• I was born in the 50's and grew to love the music of the 60's-80's. I watch a lot of documentaries; though most are about nature, I don't recall enjoying one as much as I did Wrecking Crew. I didn't know the stories behind the music (few did I suppose), so I'm sure glad I watched this film. I enjoyed every minute of it ...... HIGHLY RECOMMENDED !!
  • NEVER A SPOILER...So bittersweet. It just keeps going as you remember the first time you heard this song and where you were and how you couldn't wait to hear it again. Then you discover why it's burned into your psyche. If you don't like it, you're too young or don't appreciate near perfection.
  • This was a fabulous film! I waited for a long time to see it. I bought it and watched it on here! So informative, and fun....and all the memories!! I can't say enough...I just keep thinking about it!
  • If you were born in the 40s or 50s and ever had a radio, you must watch this film! Every band you ever liked used this group of highly talented yet underappreciated studio musicians to reach their peak. These guys worked hard, sacrificed time with their families and followed the pop/rock/R&B trends of the day. You didn't know it at the time but they were the soundtrack of your youth. A great tale of a an incredible time in American history. There are many parallels with the explosion of the high tech internet boom a generation later. I was transfixed. A must watch in my humble opinion.
  • OK, boys and girls, this is the way it is. I knew about all of this back in the mid 70's. I had the privilege of attending a master class with Tommy Tedesco in 1988. What you have here is required material if you want to be a professional musician. I stopped it after about 12 minutes to write this. You keep seeing pictures of a young Glen Cambell over and over. This isn't just a memorial to the most important guitarist in modern American music, it is a college-level course. I am a professional musician. You HAVE to know this stuff if you want to eat. It's the best music documentary-instructional video there is. If you don't know about Carol Kaye, you are going to starve. She's the one that did all of that stuff. This film puts faces and voices to people I knew about since I was a kid, but never got to see. Some, like Glen Campbell and Leon Russell, went on to successful careers of their own. ALL are critical components the the American Soundtrack. Tommy told me "it's just notes on paper", and this concept is critical to becoming an artist. WOW. 10 stars.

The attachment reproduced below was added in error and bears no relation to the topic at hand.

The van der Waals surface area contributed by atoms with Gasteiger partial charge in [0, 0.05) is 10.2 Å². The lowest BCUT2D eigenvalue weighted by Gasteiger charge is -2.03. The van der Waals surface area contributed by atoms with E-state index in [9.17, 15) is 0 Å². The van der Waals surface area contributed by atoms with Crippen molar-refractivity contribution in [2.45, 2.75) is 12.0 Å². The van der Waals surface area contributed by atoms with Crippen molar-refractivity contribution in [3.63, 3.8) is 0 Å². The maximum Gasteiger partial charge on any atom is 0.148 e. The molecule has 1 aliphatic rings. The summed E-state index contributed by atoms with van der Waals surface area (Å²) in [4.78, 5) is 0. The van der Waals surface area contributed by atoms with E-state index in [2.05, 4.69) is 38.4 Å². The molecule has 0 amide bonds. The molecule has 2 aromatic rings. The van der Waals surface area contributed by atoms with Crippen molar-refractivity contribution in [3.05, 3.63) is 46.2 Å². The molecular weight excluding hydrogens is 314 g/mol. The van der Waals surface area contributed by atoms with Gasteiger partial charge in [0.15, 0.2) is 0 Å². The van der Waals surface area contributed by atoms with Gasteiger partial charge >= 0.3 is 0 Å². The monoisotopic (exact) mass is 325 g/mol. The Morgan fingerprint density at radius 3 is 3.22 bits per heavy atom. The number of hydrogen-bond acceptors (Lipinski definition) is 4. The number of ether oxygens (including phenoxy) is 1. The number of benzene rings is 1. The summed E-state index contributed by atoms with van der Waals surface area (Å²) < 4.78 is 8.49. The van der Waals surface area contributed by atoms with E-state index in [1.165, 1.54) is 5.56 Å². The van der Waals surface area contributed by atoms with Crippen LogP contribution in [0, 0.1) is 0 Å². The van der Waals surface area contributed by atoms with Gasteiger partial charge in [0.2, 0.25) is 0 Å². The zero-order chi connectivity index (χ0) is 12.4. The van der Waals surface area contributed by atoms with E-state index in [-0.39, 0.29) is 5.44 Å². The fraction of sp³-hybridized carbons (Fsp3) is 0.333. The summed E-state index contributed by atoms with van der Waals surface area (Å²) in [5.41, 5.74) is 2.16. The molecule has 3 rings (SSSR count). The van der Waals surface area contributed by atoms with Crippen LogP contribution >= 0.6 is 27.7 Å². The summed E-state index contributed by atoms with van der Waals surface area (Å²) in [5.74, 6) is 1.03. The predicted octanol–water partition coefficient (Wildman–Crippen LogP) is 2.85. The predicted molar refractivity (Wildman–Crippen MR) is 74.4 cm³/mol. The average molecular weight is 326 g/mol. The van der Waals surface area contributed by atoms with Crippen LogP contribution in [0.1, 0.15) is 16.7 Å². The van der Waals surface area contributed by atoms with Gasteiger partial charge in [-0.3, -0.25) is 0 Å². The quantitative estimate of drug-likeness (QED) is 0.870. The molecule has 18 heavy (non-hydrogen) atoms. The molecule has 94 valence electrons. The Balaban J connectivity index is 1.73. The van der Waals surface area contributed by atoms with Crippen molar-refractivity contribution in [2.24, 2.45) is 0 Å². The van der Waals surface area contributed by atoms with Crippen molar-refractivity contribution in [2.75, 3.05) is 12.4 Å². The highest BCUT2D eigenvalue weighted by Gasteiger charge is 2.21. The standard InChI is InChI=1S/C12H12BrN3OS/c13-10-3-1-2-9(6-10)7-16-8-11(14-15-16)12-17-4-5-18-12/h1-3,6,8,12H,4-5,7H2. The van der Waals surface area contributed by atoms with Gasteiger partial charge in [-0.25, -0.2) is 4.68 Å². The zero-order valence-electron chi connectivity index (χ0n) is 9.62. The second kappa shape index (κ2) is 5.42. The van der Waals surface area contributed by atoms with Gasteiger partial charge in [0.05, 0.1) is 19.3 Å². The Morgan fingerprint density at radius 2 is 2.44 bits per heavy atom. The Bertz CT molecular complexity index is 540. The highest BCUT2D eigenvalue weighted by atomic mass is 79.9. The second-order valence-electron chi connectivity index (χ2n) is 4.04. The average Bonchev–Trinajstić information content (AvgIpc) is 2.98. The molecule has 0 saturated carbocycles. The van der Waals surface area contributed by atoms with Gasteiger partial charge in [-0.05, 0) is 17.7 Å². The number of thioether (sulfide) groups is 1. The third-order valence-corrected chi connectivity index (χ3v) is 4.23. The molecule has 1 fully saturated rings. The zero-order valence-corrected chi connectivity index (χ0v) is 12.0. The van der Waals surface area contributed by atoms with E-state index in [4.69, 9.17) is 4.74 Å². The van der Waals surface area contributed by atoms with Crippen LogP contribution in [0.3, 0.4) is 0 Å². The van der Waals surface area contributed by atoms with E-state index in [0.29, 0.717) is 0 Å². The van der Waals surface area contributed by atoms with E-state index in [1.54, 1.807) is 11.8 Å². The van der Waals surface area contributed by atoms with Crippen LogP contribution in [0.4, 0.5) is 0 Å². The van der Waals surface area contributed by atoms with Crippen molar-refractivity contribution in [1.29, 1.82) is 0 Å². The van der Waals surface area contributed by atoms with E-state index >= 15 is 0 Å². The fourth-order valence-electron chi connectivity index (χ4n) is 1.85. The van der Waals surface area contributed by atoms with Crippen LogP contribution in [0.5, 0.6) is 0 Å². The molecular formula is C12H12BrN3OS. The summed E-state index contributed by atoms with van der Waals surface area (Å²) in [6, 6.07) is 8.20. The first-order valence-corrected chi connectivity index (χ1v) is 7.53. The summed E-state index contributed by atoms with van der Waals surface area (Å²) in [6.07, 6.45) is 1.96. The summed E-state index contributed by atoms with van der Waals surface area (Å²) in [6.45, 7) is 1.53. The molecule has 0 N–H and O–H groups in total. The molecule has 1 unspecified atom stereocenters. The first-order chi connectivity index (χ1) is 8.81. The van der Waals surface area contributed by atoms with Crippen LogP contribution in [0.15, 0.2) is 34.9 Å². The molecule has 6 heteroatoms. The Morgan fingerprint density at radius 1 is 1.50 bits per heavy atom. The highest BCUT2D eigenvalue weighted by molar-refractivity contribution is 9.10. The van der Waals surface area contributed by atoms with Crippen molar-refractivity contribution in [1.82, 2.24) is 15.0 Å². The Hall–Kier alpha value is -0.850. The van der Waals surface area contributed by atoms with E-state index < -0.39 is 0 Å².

• A great film! I have been in the music biz as a professional musician for 42 years as well as music educator for 30. I never knew this was going on in Hollywood! Amazing. I love this flick. If you are a fan of pop, rock, country, jazz and even classical have got to see this movie!
  • I really love this film. It is at once a personal film about the life and legacy of a dad by his loving family, while at the same time it is a glimpse behind the scenes into an amazing era in American popular culture. How it juxtaposes the personal and the big-picture, and the life of one man and the many people and characters that literally MADE a huge part of 1960s music history, is a fascinating story that is very well told. No, it's not objective. It's a love letter to a dad and to an era (and the people who made it). And it's a joy to watch. I saw it on the big screen. I rented it online. I bought the DVD, and I'm delighted to see it streaming here so more folks can discover it. Also - brilliant editing & sound mixing of material that's as much as 50 years apart! Huge thanks to everyone involved in making this film.
  • I've seen several cuts of this movie as it progressed over the last few years. It's just a real jaw-dropper if you didn't know (or maybe even if you did) about the musicians who were behind pretty much everything for a couple of decades. It's also a toe-tapper. Highly recommended.
  • A stellar rock doc, chock full of interviews with music legends and great archival footage. Like Twenty Feet From Stardom it gives the unsung guitar heroes who birthed rock and roll a chance to dispel myths and get the credit they so richly deserved.
  • Anyone who was alive during or near the 50's or 60's has to see this movie. I was interested in the session musician scene but was blown away at the volume of hits that these guys played on. And the songs where they played all the instruments of 'groups' who we thought played. You can tell that these guys, (and girl), were great players to start with. Then they must have become other-worldly talented since they played every day all day under the pressure of recording with top artists. Great to see that guys who I liked to listen to were part of the group such as Leon Russell and Glen Campbell. Amazing to see them work with the genius Brian Wilson and hear how some of the classics like Pet Sounds came about. Have to watch the extra pieces on the CD as there is almost a complete other movie there with fantastic stories from each of them. Such as great stories of working with Frank Sinatra.
  • One of the best music documentaries available. Up there with Muscle Shoals. Both highly recommended.
  • Unbelievably good! This is great story lovingly told. If you think you know (love) rock and roll you need to see this movie. This behind the scenes look at how the sound we love was created is amazing. Just about every important rock hit for twenty years was played by literally a handful of musicians!!